} TREE;


The 't_s' element of the chunk header contains the rounded up value of the
size the user requested when he called malloc. Since this size is always
rounded up to a word boundary, at least the lower two bits of the 't_s'
elements are unused - they normally would have the value of zero all the
time. Instead of being zero, they are ignored for all size-related
operations. They are used as flag elements. 

From the malloc.c source it reads:

   BIT0: 1 for busy (block is in use), 0 for free.

   BIT1: if the block is busy, this bit is 1 if the preceding block in
         contiguous memory is free. Otherwise, it is always 0.


TREE Access macros:

/* usable # of bytes in the block */
#define	SIZE(b)		(((b)->t_s).w_i)

/* free tree pointers */
#define	PARENT(b)	(((b)->t_p).w_p)
#define	LEFT(b)		(((b)->t_l).w_p)
#define	RIGHT(b)	(((b)->t_r).w_p)

/* forward link in lists of small blocks */
#define	AFTER(b)	(((b)->t_p).w_p)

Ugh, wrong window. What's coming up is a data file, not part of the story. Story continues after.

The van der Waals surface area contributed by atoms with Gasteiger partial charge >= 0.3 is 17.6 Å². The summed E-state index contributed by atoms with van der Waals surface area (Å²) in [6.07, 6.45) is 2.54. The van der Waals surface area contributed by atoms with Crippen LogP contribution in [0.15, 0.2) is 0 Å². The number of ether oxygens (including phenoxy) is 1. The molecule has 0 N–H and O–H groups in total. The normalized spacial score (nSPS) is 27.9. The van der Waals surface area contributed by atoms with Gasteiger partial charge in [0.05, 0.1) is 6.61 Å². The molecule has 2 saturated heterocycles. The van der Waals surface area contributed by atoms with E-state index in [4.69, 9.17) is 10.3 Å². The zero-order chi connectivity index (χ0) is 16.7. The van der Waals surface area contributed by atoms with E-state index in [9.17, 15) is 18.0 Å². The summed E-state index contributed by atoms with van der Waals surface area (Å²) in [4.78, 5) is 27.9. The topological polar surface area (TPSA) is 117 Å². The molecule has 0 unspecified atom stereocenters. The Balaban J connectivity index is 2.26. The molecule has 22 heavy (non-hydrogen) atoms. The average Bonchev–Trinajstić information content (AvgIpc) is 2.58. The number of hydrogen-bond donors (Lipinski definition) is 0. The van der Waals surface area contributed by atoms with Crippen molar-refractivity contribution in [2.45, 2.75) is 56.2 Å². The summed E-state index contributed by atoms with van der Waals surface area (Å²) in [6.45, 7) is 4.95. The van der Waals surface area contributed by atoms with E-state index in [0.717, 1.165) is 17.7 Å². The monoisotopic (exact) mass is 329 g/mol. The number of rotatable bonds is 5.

/* forward and backward links for lists in the tree */
#define	LINKFOR(b)	(((b)->t_n).w_p)
#define	LINKBAK(b)	(((b)->t_p).w_p)


For all allocation operations a certain alignment and minimum size is
enforced, which is defined here:

#define	WORDSIZE	(sizeof (WORD))
#define	MINSIZE		(sizeof (TREE) - sizeof (WORD))
#define	ROUND(s)	if (s % WORDSIZE) s += (WORDSIZE - (s % WORDSIZE))


The tree structure is the central element of each allocated chunk. Normally
only the 't_s' and 't_p' elements are used, and user data is stored from
't_l' on. Once the node is freed, this changes and the data is reused to
manage the free elements more efficiently. The chunk represents an element
within the splay tree. As more chunks get freed, the malloc implementation
tries to merge the free chunks right next to it. At most FREESIZE (32 by
default) chunks can be in this dangling free state at the same time. They
are all stored within the 'flist' array. If a call to free is made while
the list is already full, the old element at this place falls out and is
forwarded to realfree. The place is then occupied by the newly freed